LEWISTON — In gym class Wednesday, students teamed up to do strength training. One student exercised, the other student watched to assess.

“Who’s the coach?” physical education teacher Dan Gish asked of Brie Dube, 15, and Nigel Katende, 14.

Katende raised his hand.

Doing a goblet squat, Dube held a weight near her heart, bent her knees and squatted.

“Keep your back straight,” Katende coached.

Students often team up, Gish said, because they learn better when they observe and teach, and it builds confidence.

For many going to the gym is intimidating, Gish said. When Lewiston High students complete their phys ed classes, his goal is they’ll be comfortable in a gym.

“We do not let it become intimidating in here,” he said. “We focus on what you can do, not what the person next to you can do.”

Early in his career Gish, 46, taught exercise classes to nursing home residents on oxygen tanks or in wheelchairs. In 2000, he began teaching and coaching in Lewiston. He is the department head and an assistant coach for the varsity soccer team.

On Nov. 5, Gish was named by his peers the Secondary School Physical Education Teacher of the Year. The award was given at the Maine Association of Health, Physical Education, Recreation and Dance conference in Rockport. 

Anne Printup of the Poland Community School was named Elementary Physical Education Teacher of the Year by the same organization.

Lewiston Assistant Superintendent Shawn Chabot said Gish never looks for praise but is an outstanding educator, “and more importantly, the kind of human you want your child to be around.”

Soccer player Dido Lumu said he recently lost his father, as did Gish. Gish understands students, Lumu said. “He’s great person. He likes working hard and pushes me at times. I like that. He really deserves what he won.”

Gish said he is thankful for the honor and was quick to praise others.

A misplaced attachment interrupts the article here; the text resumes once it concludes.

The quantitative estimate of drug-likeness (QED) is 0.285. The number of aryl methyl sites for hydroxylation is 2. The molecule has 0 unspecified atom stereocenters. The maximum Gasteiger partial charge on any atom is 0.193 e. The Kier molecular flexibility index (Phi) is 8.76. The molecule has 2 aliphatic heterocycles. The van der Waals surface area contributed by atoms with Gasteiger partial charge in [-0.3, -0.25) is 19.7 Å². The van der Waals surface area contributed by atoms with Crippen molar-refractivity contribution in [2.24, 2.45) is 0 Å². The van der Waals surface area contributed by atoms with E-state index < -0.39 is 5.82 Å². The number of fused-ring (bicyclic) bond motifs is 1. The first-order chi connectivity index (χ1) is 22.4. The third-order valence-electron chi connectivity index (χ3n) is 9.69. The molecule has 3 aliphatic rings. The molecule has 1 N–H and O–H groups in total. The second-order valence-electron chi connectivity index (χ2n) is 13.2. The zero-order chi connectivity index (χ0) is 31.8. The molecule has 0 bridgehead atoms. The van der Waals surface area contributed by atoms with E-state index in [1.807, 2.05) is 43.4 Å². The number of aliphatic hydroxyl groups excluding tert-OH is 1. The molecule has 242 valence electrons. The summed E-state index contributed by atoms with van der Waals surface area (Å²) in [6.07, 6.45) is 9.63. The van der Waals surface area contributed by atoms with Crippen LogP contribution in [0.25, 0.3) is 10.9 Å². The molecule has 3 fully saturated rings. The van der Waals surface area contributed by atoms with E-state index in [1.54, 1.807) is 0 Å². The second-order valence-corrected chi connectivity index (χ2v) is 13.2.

“The kids are the focus. For physical education, we are at the top of our game here,” he said. “But I didn’t do this alone.”

Lewiston High’s 1,400-plus students are required to take two gym classes to graduate: The Foundation of Fitness and Fitness for Life.

The two semesters equal a full year of gym. That is not enough, Gish said. He would like to see students take phys ed every year.

“Maybe in the future,” he said.

When anyone exercises, “it wakes up your central nervous system. I guarantee that a kid will be a better problem-solver after a gym class. I know when I work out in the morning, I think so much clearer.”

Many students take more than the required two classes, enrolling in advanced physical education and sports medicine.

“I have to turn kids away,” he said. “We’re pretty full.”

Gym classes can be the typical games in the gym — on Wednesday students played volleyball — or students working on personalized training goal in the basement fitness center, which has seven squat racks and 20 cardio equipment, including bikes, ellipticals and treadmills.

Every student learns how to exercise, how to use the equipment, what each kind of exercise does for the body and nutrition.

“We explain what different things do, like drinking enough water prevents headaches,” Gish said.

He tells his students he used to teach exercise classes at the Lakewood Manor in Waterville.

As they get old, they do not need to win 5K races or be the best in games, but they need to stay active.

“I tell them they have a choice,” Gish said. “Do you want to be the spunky one at age 85? Or the one who doesn’t want to do much?’

He added: “Everyone is an athlete in their own way. Can you walk? You’re an athlete.”

If a student hates exercising, Gish said it is his job as a teacher to individualize something that will help him or her for life.

“And we try to make it fun,” he said.

Dan Gish, center, coaches Nigel Katende, right, on how to teach a goblet squat to Brie Dube. Peer teaching is part of the Lewiston High School athletics curriculum. (Andree Kehn/Sun Journal)

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